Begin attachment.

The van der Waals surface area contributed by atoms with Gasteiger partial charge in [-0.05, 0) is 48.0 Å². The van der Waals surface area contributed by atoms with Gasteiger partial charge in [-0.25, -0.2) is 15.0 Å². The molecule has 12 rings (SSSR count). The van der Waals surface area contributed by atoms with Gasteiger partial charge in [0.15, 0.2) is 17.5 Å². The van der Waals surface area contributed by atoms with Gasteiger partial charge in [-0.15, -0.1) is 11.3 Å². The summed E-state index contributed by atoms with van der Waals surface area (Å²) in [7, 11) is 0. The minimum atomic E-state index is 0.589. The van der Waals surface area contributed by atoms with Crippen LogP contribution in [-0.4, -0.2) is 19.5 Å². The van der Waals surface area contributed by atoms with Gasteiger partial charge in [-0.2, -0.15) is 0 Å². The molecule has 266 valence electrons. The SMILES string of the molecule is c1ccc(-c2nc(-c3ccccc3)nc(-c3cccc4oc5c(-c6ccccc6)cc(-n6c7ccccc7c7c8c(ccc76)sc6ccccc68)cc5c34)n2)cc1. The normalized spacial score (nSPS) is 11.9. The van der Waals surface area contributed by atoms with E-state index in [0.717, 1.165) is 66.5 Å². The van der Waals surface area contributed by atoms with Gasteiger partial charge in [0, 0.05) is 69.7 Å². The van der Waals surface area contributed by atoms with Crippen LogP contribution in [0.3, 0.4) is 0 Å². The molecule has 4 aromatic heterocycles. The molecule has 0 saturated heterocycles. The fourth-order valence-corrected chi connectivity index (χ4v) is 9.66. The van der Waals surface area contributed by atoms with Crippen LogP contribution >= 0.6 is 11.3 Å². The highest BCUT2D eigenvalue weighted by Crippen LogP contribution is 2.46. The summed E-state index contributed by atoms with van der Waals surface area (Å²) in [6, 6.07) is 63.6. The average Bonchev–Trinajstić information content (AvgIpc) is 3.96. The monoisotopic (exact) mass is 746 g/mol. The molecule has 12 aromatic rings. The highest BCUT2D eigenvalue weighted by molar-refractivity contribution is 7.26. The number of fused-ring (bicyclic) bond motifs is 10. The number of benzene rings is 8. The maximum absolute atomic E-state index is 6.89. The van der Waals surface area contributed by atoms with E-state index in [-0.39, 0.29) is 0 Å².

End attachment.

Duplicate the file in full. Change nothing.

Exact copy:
The van der Waals surface area contributed by atoms with Gasteiger partial charge in [-0.05, 0) is 48.0 Å². The van der Waals surface area contributed by atoms with Gasteiger partial charge in [-0.25, -0.2) is 15.0 Å². The molecule has 12 rings (SSSR count). The van der Waals surface area contributed by atoms with Gasteiger partial charge in [0.15, 0.2) is 17.5 Å². The van der Waals surface area contributed by atoms with Gasteiger partial charge in [-0.15, -0.1) is 11.3 Å². The summed E-state index contributed by atoms with van der Waals surface area (Å²) in [7, 11) is 0. The minimum atomic E-state index is 0.589. The van der Waals surface area contributed by atoms with Crippen LogP contribution in [-0.4, -0.2) is 19.5 Å². The van der Waals surface area contributed by atoms with Gasteiger partial charge in [-0.2, -0.15) is 0 Å². The molecule has 266 valence electrons. The SMILES string of the molecule is c1ccc(-c2nc(-c3ccccc3)nc(-c3cccc4oc5c(-c6ccccc6)cc(-n6c7ccccc7c7c8c(ccc76)sc6ccccc68)cc5c34)n2)cc1. The normalized spacial score (nSPS) is 11.9. The van der Waals surface area contributed by atoms with E-state index in [0.717, 1.165) is 66.5 Å². The van der Waals surface area contributed by atoms with Gasteiger partial charge in [0, 0.05) is 69.7 Å². The van der Waals surface area contributed by atoms with Crippen LogP contribution in [0.3, 0.4) is 0 Å². The molecule has 4 aromatic heterocycles. The molecule has 0 saturated heterocycles. The fourth-order valence-corrected chi connectivity index (χ4v) is 9.66. The van der Waals surface area contributed by atoms with Crippen LogP contribution >= 0.6 is 11.3 Å². The highest BCUT2D eigenvalue weighted by Crippen LogP contribution is 2.46. The summed E-state index contributed by atoms with van der Waals surface area (Å²) in [6, 6.07) is 63.6. The average Bonchev–Trinajstić information content (AvgIpc) is 3.96. The monoisotopic (exact) mass is 746 g/mol. The molecule has 12 aromatic rings. The highest BCUT2D eigenvalue weighted by molar-refractivity contribution is 7.26. The number of fused-ring (bicyclic) bond motifs is 10. The number of benzene rings is 8. The maximum absolute atomic E-state index is 6.89. The van der Waals surface area contributed by atoms with E-state index in [-0.39, 0.29) is 0 Å².